Next up is a condo with a town house feel. Based on another busy intersection (Brooks and Pacific), number 49 Brooks Avenue is a large, bright unit in an eye-catching condominium block. A stone's throw from the boardwalk, this has an urban feel to it (urban by Venice standards, that is), but with your own entrance, you’d forget that you’re in a shared co-op. There is plenty of natural light throughout, and there is a bright gourmet kitchen with a large island as the main feature of the room. This is an entertainer's house, no doubt, and the entire layout and vibe feels very welcoming, fresh and breezy. The bedrooms are well-proportioned and the master bedroom has a fabulous corner window that looks towards the sea and the mountains. Furthermore, the unit features its own private balcony with 360 degree views and a wood-burning fireplace. With parking onsite for two cars and a clean, modernist exterior, this certainly has the feel of a single family architectural home but with the price of a condo. At $1,475,000 or $636 per sq ft, this is a bargain compared to the previous property at 135 Brooks. The big drawback is the proximity to the busy street -- but that only adds to its urban feel.

A little ways down pacific and set back from the busy street on a quiet walk street is 35 20th Street. At $1,295,000 this 2,000 sq ft lot is currently divided into a duplex giving some rent return on your investment. But this is where the good news ends. This very peculiarly designed architectural home feels clustered and confused. Whilst it features a nice front yard on a peaceful walk street and even though it fits in perfectly with all the other eclectic homes in the neighborhood, it all feels very over designed. Strange cabinetry at odd angles make rooms feel cramped; tiny bathrooms with barely room to swing a cat feel like they’ve been designed without any thought for luxuriating; and, annoying metal spiral staircases that creak and groan as you walk noisily up them make the place feel like you’re in a half-finished experiment. Also - and this is an observation of mine as someone who used to live on a walk street – as nice as it is to have the pedestrian walk street on one side, you have to remember that you’ve got the drug ridden, trash-can strewn, urine-smelling alleyway on the other side. No, sadly this one wasn’t for me. But then again, if living close to the beach with all the action in a quirky, crazy home is your cup of tea – check it out.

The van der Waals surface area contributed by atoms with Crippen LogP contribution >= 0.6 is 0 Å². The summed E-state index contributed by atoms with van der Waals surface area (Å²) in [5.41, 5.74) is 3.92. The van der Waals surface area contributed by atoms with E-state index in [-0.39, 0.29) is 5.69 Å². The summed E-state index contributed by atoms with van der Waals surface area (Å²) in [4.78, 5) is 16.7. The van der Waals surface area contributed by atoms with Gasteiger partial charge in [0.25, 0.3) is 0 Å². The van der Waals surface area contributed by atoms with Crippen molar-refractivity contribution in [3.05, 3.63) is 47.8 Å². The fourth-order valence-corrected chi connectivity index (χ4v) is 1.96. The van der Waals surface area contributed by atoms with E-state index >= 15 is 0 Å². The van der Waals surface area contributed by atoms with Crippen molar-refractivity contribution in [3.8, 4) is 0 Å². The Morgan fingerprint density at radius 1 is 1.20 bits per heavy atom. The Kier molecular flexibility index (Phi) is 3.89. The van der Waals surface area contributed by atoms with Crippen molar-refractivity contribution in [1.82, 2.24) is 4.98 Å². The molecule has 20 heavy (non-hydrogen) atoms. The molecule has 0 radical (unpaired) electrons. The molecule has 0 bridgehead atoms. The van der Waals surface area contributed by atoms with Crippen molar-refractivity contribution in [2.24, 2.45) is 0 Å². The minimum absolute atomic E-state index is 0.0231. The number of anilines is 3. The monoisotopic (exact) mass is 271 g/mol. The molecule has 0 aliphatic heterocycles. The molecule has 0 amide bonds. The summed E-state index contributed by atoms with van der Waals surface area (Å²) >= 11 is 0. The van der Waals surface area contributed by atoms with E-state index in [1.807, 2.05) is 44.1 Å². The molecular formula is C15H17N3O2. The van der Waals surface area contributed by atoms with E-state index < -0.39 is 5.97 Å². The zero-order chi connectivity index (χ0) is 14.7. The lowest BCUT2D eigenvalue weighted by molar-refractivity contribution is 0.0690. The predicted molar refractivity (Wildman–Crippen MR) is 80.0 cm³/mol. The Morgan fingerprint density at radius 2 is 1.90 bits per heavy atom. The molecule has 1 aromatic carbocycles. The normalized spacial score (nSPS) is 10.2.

So, feeling a little dismayed, I made my way back home via one last property on California. Another world from the beach side of Venice, this is towards the Lincoln end of Venice. Immediately seeing that it was bang opposite a busy high school, I was expecting the worst. But lo and behold, it turned out that this was the best home I’d seen all day. No 844 California Avenue, with 3 bedrooms, 3 baths, 2 car garage, nice yard, roof deck with 360 degree view and warm open layout with distinguishable areas makes this an all-in-one hit and at $1,445,000, comparatively a bargain in relation to the previous property that had so many things wrong with it. This stunning home has a warm, inviting feeling with impeccable style. The rooms are well-proportioned and with bright, maple floors throughout there’s both an air of continuity but also individuality. The drawbacks to this property are: (1) the proximity to the school, which would be a noise nuisance during the week; (2) heavy traffic; (3) the fact that it is not situated in the heart of Venice but nearer hectic Lincoln Blvd.  Weighing these downsides against the sensible pricing and terrific design and proportions, I think this architectural home perfectly achieves the balance of modernism, space and warmth.